National promises $200 million cancer fund

If elected, National will set aside $200 million for a fund dedicated to buying cancer drugs.

Leader Simon Bridges made the announcement on Sunday morning at the party's annual conference in Christchurch.

"New Zealanders shouldn't have to pack up their lives and go to other countries for cancer treatment," he told the party faithful.

"New Zealanders shouldn't have to mortgage their houses, set up a Givealittle page or take out massive loans to be able to afford medicines which are funded in other countries."

He said the current Government isn't putting enough into Pharmac to keep up with inflation or population, and patients currently are subject to a "postcode lottery", with levels of care varying between district health boards.

"The agency will be involved in prevention, screening and treatment. New Zealand is a world leader in research and innovation, so the centre will also facilitate research so that in the future we can prevent cancer and treat it more effectively. "

The fund will get $50 million a year over four years, Bridges said. The money will be ring-fenced for cancer drugs.

"If they don't use it, they don't get it."

Pharmac will be told to buy drugs that "demonstrate high levels of effectiveness internationally".

"We don't want just more drugs - we want drugs that will save lives."

A vote held at the Health Select Committee in April to hold an inquiry into Pharmac's processes was tied 4-4, blocked by Labour and NZ First MPs. Health Minister David Clark said politicians shouldn't be interfering with Pharmac's decisions.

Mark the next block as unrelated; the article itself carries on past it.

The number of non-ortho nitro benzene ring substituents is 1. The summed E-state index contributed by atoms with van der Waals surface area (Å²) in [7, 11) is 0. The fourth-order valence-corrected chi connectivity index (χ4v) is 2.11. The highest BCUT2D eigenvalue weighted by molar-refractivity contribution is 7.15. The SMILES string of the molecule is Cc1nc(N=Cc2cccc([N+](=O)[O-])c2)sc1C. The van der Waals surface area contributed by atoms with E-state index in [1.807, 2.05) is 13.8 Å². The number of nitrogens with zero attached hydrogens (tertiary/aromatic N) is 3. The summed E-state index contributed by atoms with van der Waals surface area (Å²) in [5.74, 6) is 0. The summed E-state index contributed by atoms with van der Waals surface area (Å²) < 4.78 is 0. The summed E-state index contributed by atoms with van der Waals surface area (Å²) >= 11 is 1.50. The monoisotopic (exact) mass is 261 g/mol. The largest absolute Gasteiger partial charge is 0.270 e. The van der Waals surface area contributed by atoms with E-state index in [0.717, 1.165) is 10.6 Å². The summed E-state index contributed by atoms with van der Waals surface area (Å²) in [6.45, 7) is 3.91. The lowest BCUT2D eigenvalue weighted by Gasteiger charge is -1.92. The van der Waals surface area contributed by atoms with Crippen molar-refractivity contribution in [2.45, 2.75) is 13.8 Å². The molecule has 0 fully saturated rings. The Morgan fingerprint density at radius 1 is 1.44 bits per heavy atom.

"Ultimately, these decisions are made by clinical experts and I think it is really important that politicians don't second-guess those clinical decisions," he told The AM Show.

"People have confidence in the Pharmac model as a whole, the public does, because it is independent, because it is expert-driven and because it gets the value that it gets.

"It might be politically expedient for me to have an inquiry, but I actually think we need to focus our resources on making sure that the health system is performing and responding."

Pharmac nearly doubled its spending on cancer drugs between 2011 and 2017, during National's time in power, while health spending as a percentage of GDP actually fell. Mortality rates for cancers have fallen about 22 percent since the mid-1990s.

The UK has a national cancer fund which buys drugs not funded by the National Health Service, which although popular among the public has had limited impact on patient survival rates

"In science, we demand levels of evidence, but public policy is opinion-based, not evidence-based," researcher Prof Richard Sullivan of the institute of cancer policy at King's College London told the Guardian. "You can't have that in health. Populism doesn't work."

Sullivan was in New Zealand earlier this year. He told RNZ: "Countries and people are being asked to pay a great deal of money for the unknown and a lot of that unknown doesn't pan out. When we look backwards over sort of two or three years, we discover the drugs actually don't work."

And Pharmac's own research in 2017 found most of the drugs funded in Australia that aren't funded here were ineffective or even harmful. 

"The advice I've had on the earlier UK early access drug scheme was that there would have been five times the health benefit if the money had just stayed in the NHS - because early access for some drugs means later access for other drugs, unless you've got an unlimited amount of money," Dr Clark said in 2018.

"Some of these drugs turn out not to be effective, others turn out to have side-effects."

Bridges said the cancer agency would be set up inside National's first 100 days in office. 

"Cancer is our single biggest cause of death. Most of us will have some experience of it either personally or through a relative or friend. When a New Zealander is going through what will be the most difficult time in their lives, their country should be there for them."